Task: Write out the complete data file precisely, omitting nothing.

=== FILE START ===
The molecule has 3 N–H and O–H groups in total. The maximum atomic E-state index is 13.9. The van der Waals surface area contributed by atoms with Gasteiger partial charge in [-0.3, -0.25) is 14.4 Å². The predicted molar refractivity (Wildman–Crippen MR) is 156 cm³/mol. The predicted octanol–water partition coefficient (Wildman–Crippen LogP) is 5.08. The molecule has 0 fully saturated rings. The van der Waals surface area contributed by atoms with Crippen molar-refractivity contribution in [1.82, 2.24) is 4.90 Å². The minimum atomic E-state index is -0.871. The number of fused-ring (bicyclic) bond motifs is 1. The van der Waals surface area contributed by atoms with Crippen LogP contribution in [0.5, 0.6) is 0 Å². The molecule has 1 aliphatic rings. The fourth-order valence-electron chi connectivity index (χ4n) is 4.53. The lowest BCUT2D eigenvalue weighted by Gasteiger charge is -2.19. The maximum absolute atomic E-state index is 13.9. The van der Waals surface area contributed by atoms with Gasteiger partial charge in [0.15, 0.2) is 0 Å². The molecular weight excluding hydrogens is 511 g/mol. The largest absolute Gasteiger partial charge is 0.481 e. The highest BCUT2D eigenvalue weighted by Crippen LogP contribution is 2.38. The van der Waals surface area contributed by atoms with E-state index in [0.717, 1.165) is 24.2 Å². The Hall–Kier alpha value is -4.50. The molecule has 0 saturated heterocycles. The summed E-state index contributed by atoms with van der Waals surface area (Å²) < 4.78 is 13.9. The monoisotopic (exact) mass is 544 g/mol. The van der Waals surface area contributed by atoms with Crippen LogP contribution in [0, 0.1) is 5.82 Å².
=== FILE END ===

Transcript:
The molecule has 3 N–H and O–H groups in total. The maximum atomic E-state index is 13.9. The van der Waals surface area contributed by atoms with Gasteiger partial charge in [-0.3, -0.25) is 14.4 Å². The predicted molar refractivity (Wildman–Crippen MR) is 156 cm³/mol. The predicted octanol–water partition coefficient (Wildman–Crippen LogP) is 5.08. The molecule has 0 fully saturated rings. The van der Waals surface area contributed by atoms with Crippen molar-refractivity contribution in [1.82, 2.24) is 4.90 Å². The minimum atomic E-state index is -0.871. The number of fused-ring (bicyclic) bond motifs is 1. The van der Waals surface area contributed by atoms with Crippen LogP contribution in [0.5, 0.6) is 0 Å². The molecule has 1 aliphatic rings. The fourth-order valence-electron chi connectivity index (χ4n) is 4.53. The lowest BCUT2D eigenvalue weighted by Gasteiger charge is -2.19. The maximum absolute atomic E-state index is 13.9. The van der Waals surface area contributed by atoms with Gasteiger partial charge in [0.15, 0.2) is 0 Å². The molecular weight excluding hydrogens is 511 g/mol. The largest absolute Gasteiger partial charge is 0.481 e. The highest BCUT2D eigenvalue weighted by Crippen LogP contribution is 2.38. The van der Waals surface area contributed by atoms with E-state index in [0.717, 1.165) is 24.2 Å². The Hall–Kier alpha value is -4.50. The molecule has 0 saturated heterocycles. The summed E-state index contributed by atoms with van der Waals surface area (Å²) < 4.78 is 13.9. The monoisotopic (exact) mass is 544 g/mol. The van der Waals surface area contributed by atoms with Crippen LogP contribution in [0, 0.1) is 5.82 Å².